Overcapacity in man-made fibres has worsened situation – DG, CIRFS
July 15, 2009 - Belgium
is the association representing man-made fibre producers in Europe. For many years it was known as the Comité International de la Rayonne et des Fibres Synthétiques, or CIRFS for short. In May this year, it changed its name to the easier and more accurate name of European Man-made Fibres Association, but still keeping the well-known initials CIRFS. The European man-made fibres industry is the second biggest in the world, much smaller in terms of volumes than China, but slightly ahead of USA and India. So CIRFS has a very important role.
To know more about the current situation of manmade fibres sector in Europe, fibre2fashion spoke exclusively to Mr Colin Purvis, Director General of CIRFS. We began by asking him about the activities carried out by CIRFS for the benefit of the man-made fibres sector, to which he said, “CIRFS has three main activities. First, it represents the European industry in its relations with the European authorities across a huge range of issues like international trade, competition, environmental regulations and much else”.
“Secondly, it collects and analyses market information on production, sales and international trade, and provides these to its members to help their marketing and planning and also publishes an annual report bringing all this information together. Thirdly, it promotes industry cooperation and initiatives on technical, research and environmental issues and is a sponsor of the Dornbirn Man-made Fibers Congress
, the world’s biggest technical conference dealing with man-made fibres and the textiles made from them, also supports the work of BISFA, our affiliate organisation in setting industry standards and test methods”, he added by saying.
Next we asked him to comment on the current scenario in man-made fibres to which he replied by saying, “It is a difficult period for the man-made fibres industry everywhere in the world. The economic recession is having a big impact. European economies are depressed this year, and unemployment is rising, so consumers are spending less on textiles and apparel, and other industries using large volumes of man-made fibres like the car sector are also cutting back. And our export markets for fibres and textiles are also under pressure”.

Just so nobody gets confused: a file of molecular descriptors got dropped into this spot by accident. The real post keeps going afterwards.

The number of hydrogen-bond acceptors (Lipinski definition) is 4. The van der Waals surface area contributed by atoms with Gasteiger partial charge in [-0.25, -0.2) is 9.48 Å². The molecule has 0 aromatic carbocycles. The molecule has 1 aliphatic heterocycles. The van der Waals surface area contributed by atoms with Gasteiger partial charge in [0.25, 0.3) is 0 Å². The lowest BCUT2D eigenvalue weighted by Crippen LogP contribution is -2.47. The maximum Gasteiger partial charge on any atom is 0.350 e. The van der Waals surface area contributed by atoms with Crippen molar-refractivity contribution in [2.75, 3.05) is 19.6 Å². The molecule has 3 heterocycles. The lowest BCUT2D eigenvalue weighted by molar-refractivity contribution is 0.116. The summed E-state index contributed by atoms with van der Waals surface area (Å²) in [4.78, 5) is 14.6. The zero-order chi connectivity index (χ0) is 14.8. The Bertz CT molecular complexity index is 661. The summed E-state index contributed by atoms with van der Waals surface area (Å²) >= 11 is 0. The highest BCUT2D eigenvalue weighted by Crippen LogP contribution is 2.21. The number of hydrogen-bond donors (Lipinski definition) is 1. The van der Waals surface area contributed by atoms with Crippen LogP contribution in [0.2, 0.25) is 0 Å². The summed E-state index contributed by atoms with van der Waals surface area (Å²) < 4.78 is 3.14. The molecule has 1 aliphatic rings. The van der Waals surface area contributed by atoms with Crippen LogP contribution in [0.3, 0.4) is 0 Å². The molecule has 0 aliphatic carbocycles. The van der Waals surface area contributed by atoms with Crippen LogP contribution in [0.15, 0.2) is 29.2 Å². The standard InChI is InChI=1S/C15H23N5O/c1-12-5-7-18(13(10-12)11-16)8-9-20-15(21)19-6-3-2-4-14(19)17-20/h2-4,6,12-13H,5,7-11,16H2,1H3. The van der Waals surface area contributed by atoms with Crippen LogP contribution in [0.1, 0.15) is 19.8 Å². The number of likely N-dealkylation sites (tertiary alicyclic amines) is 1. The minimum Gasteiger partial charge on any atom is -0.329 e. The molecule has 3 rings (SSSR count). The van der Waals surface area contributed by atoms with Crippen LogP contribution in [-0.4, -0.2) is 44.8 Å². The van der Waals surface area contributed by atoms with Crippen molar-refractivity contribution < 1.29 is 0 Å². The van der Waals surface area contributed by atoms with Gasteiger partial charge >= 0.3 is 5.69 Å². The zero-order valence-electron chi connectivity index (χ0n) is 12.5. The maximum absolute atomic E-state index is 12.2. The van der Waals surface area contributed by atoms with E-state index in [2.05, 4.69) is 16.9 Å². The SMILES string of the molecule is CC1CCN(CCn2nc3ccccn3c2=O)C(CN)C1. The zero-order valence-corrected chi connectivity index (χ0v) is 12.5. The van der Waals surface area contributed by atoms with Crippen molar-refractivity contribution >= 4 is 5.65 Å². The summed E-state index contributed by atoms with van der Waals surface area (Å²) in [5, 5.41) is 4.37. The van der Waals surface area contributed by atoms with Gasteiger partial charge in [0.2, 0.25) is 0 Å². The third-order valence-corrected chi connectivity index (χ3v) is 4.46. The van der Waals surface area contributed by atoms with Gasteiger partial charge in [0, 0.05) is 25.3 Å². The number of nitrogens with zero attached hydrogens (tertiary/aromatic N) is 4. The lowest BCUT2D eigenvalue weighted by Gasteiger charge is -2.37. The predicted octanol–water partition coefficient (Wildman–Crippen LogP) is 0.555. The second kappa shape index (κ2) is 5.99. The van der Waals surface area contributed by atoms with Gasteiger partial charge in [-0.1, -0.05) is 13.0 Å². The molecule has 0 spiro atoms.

He explained further by saying, “Starting in late 2008, we experienced a big fall in demand and production, which carried through into the early months of 2009, but now the situation is a little more stable, but still at an unsatisfactory level of business and we think that it will be into 2010 before we see any sustained improvement. The situation is made worse by the existence of global overcapacity on a huge scale, for many types of fibre but especially polyester. CIRFS estimates that for many fibre types capacity is currently beingused at less than 70%”.
He continued, “Too much capacity has been built, thanks to incentives from governments and easy financing from banks, without any proper market analysis. The biggest share of excess capacity is, of course, in China and one of the biggest factors driving down prices and profit margins, everywhere in the world. Overcapacity leads to dumping by producers which are desperate to fill their plants, and sometimes anti-dumping action may be necessary in order to prevent serious damage to the industry in the importing countries. This may be regrettable, but sometimes it is essential”.